Quitting Alcohol Timeline and Body Repair After Quitting Drinking

quitting alcohol timeline

This is going to be the article I once searched for when I wanted to know more about the quitting alcohol timeline, what I could expect in terms of alcohol withdrawal, and what steps I could take to begin the process of body repair after quitting drinking.

I would alternate between my bed and my couch, trying to distract myself from the shakes, nausea, and cold sweats. How long would these miserable symptoms last? I read some articles that said the alcohol withdrawal timeline only lasted for three days, and others that told me that my symptoms would last for months.

I was beyond frustrated, because I didn’t just want to know how long my symptoms would last. I wanted to know if there was anything I could do to actively manage them. Ultimately, I wanted to know how to build my health back from scratch.

That was years ago, and I’ve spent a lot of time compiling the answers to these questions for anyone who happens to find themselves in my former shoes.

We will begin with some dark (and complex) subjects. But we will proceed all the way to the light at the end of the tunnel. Understanding your condition is a crucial first step towards beating alcoholism forever.

Symptoms of Alcohol Withdrawal

While some people who are psychologically dependent on alcohol experience no withdrawal symptoms, most alcoholics experience withdrawal symptoms within 24 hours after they quit drinking. I will describe the mild, moderate, and severe alcohol withdrawal timelines.

I will then address the following topics:

  • Why alcohol withdrawal symptoms occur
  • Why repeated episodes of withdrawal get worse
  • How to ease alcohol withdrawal symptoms
  • How to prevent post-acute withdrawal syndrome (PAWS)
  • How to restore male vitality after quitting drinking
  • How to use pride as a weapon against relapse

It’s important to note that, because we are all biochemically different, not everyone has the same symptoms or alcohol withdrawal timelines. Moreover, both the symptoms and timeline depend on the severity of alcohol dependence.

With that said, the following chart is a general snapshot of the alcohol withdrawal timeline. In the following sections I will clarify and expand upon this timeline.

quitting alcohol timeline

Mild Alcohol Withdrawal

Mild alcohol withdrawal symptoms feel like exaggerated (and extended) hangover symptoms. About eight hours after the last drink, you may feel:

  • A general sense of unease
  • Trouble sleeping
  • Shaky hands
  • Mild sweating
  • Confusion
  • Stomach discomfort
  • Fatigue
  • Mild depression
  • Symptoms generally peak and go away within 24 hours

A person who suffers from mild withdrawal symptoms and escalates their drinking is likely to experience moderate withdrawal symptoms in the future.

Moderate Alcohol Withdrawal

Moderate alcohol withdrawal symptoms can include any of the above, with the addition of a few others that can make you feel like you’re on the verge of losing your mind:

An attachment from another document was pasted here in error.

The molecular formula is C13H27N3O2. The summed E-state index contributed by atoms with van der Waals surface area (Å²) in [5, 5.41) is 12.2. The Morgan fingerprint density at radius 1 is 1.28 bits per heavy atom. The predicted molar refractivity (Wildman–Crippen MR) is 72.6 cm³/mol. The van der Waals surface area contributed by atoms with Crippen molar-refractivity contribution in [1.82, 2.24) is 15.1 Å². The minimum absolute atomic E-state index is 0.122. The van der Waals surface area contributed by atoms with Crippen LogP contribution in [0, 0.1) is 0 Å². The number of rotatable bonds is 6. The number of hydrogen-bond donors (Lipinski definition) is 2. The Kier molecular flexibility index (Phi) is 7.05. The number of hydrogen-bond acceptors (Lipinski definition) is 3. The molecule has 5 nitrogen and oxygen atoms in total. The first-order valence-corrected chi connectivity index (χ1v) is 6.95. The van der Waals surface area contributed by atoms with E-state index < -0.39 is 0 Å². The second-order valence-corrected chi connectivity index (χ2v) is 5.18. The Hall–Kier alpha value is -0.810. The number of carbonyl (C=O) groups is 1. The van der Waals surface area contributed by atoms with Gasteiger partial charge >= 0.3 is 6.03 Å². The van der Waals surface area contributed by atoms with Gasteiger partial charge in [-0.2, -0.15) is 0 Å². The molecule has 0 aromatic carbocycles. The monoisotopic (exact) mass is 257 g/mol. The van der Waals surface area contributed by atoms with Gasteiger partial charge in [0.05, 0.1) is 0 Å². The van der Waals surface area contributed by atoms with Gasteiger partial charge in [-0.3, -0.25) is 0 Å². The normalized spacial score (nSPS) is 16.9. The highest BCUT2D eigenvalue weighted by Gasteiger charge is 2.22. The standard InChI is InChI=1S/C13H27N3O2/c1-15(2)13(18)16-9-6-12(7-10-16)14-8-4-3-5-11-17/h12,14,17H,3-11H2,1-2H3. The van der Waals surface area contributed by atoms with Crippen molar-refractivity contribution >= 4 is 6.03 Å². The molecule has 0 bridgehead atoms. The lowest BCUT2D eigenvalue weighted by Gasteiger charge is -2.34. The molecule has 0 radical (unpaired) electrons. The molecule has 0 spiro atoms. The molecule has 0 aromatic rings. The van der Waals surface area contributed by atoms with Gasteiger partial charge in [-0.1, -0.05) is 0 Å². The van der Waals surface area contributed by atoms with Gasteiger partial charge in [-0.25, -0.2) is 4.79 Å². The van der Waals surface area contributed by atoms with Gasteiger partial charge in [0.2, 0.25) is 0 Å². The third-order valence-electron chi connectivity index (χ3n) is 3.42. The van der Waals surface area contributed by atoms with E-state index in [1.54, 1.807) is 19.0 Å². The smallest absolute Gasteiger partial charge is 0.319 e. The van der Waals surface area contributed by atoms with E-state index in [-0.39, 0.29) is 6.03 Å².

• Increased blood pressure
  • Increased sweating
  • Heightened anxiety
  • Mood swings
  • A very real sense of impending doom
  • Hypersensitive reflex responses
  • Agitation
  • Symptoms generally peak and taper off within 48 hours

Alcohol cravings, anxiety, and/or depression can continue for weeks if they are not addressed with support, drugs, or nutritional supplementation.

A person with moderate alcohol withdrawal symptoms who continues to drink will increase the likelihood of experiencing severe alcohol withdrawal symptoms in the future.

Severe Alcohol Withdrawal

People who are severely dependent on alcohol have often been drinking large amounts daily for many months or years. Quitting alcohol can produce symptoms only a few hours after the last drink.

Severely dependent people who quit cold turkey can expect to experience:

  • High fever
  • Uncontrollable negative thoughts
  • Nightmares while half-asleep
  • Brain zaps
  • Full body twitching
  • Visual, auditory, and/or tactile hallucinations
  • Full body seizures, usually within 1-2 days of the last drink
  • Delirium Tremens – confusion/hallucinations that can last up to a week (untreated)

(Before I quit drinking, I unwisely decided to try to quit cold turkey. I couldn’t believe that I had downed an entire handle of vodka the night before, and so I took the day off of work and decided to tough it out. I experienced every symptom on the list above except for seizures. I downed an entire bottle of bitters in order to end the madness. I had to keep drinking until I sought professional help.)

People with severe alcohol withdrawal symptoms are likely to experience psychological difficulties for months afterward. I fell into this category.

quitting alcohol timeline

If you have any symptoms of severe alcohol withdrawal, you are experiencing a medical emergency that can be fatal. Consult a doctor immediately. He or she will likely prescribe a benzodiazepine that will calm down your hyperactive brain, prevent seizures and help to restore normal blood pressure. You may be required to detox under medical supervision.

There are fine lines and gray areas between each of these three stages of alcohol dependence and associated withdrawal symptoms. It’s best to use an honest assessment about how much and how long you’ve been drinking to determine the stage of your symptoms.

What Causes Alcohol Withdrawal?